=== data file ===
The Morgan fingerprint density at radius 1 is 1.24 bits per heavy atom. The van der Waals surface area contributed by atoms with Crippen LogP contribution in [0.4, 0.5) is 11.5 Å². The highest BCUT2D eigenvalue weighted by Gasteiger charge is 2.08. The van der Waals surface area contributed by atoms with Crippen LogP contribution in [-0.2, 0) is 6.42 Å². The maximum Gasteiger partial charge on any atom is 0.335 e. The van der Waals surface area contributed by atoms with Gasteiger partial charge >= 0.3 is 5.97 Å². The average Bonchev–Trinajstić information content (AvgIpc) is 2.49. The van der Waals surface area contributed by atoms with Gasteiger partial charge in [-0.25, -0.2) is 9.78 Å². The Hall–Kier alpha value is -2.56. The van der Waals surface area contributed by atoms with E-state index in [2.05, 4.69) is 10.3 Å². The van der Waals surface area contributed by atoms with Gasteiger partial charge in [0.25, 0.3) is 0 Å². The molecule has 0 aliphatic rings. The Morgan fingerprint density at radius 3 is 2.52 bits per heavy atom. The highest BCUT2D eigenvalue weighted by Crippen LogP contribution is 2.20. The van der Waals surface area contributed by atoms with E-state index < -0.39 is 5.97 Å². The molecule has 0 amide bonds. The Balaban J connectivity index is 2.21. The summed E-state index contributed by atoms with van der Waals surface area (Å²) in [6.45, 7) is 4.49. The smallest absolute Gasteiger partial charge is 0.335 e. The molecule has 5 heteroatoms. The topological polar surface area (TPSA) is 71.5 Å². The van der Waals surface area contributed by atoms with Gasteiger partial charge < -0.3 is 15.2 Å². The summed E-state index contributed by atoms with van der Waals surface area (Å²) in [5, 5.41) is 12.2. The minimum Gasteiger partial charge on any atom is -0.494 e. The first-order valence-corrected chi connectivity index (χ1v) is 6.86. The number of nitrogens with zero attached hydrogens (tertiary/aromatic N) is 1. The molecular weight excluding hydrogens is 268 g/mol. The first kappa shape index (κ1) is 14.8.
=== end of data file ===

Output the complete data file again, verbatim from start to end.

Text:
The Morgan fingerprint density at radius 1 is 1.24 bits per heavy atom. The van der Waals surface area contributed by atoms with Crippen LogP contribution in [0.4, 0.5) is 11.5 Å². The highest BCUT2D eigenvalue weighted by Gasteiger charge is 2.08. The van der Waals surface area contributed by atoms with Crippen LogP contribution in [-0.2, 0) is 6.42 Å². The maximum Gasteiger partial charge on any atom is 0.335 e. The van der Waals surface area contributed by atoms with Gasteiger partial charge >= 0.3 is 5.97 Å². The average Bonchev–Trinajstić information content (AvgIpc) is 2.49. The van der Waals surface area contributed by atoms with Gasteiger partial charge in [-0.25, -0.2) is 9.78 Å². The Hall–Kier alpha value is -2.56. The van der Waals surface area contributed by atoms with E-state index in [2.05, 4.69) is 10.3 Å². The van der Waals surface area contributed by atoms with Gasteiger partial charge in [0.25, 0.3) is 0 Å². The molecule has 0 aliphatic rings. The Morgan fingerprint density at radius 3 is 2.52 bits per heavy atom. The highest BCUT2D eigenvalue weighted by Crippen LogP contribution is 2.20. The van der Waals surface area contributed by atoms with E-state index < -0.39 is 5.97 Å². The molecule has 0 amide bonds. The Balaban J connectivity index is 2.21. The summed E-state index contributed by atoms with van der Waals surface area (Å²) in [6.45, 7) is 4.49. The smallest absolute Gasteiger partial charge is 0.335 e. The molecule has 5 heteroatoms. The topological polar surface area (TPSA) is 71.5 Å². The van der Waals surface area contributed by atoms with Gasteiger partial charge < -0.3 is 15.2 Å². The summed E-state index contributed by atoms with van der Waals surface area (Å²) in [5, 5.41) is 12.2. The minimum Gasteiger partial charge on any atom is -0.494 e. The first-order valence-corrected chi connectivity index (χ1v) is 6.86. The number of nitrogens with zero attached hydrogens (tertiary/aromatic N) is 1. The molecular weight excluding hydrogens is 268 g/mol. The first kappa shape index (κ1) is 14.8.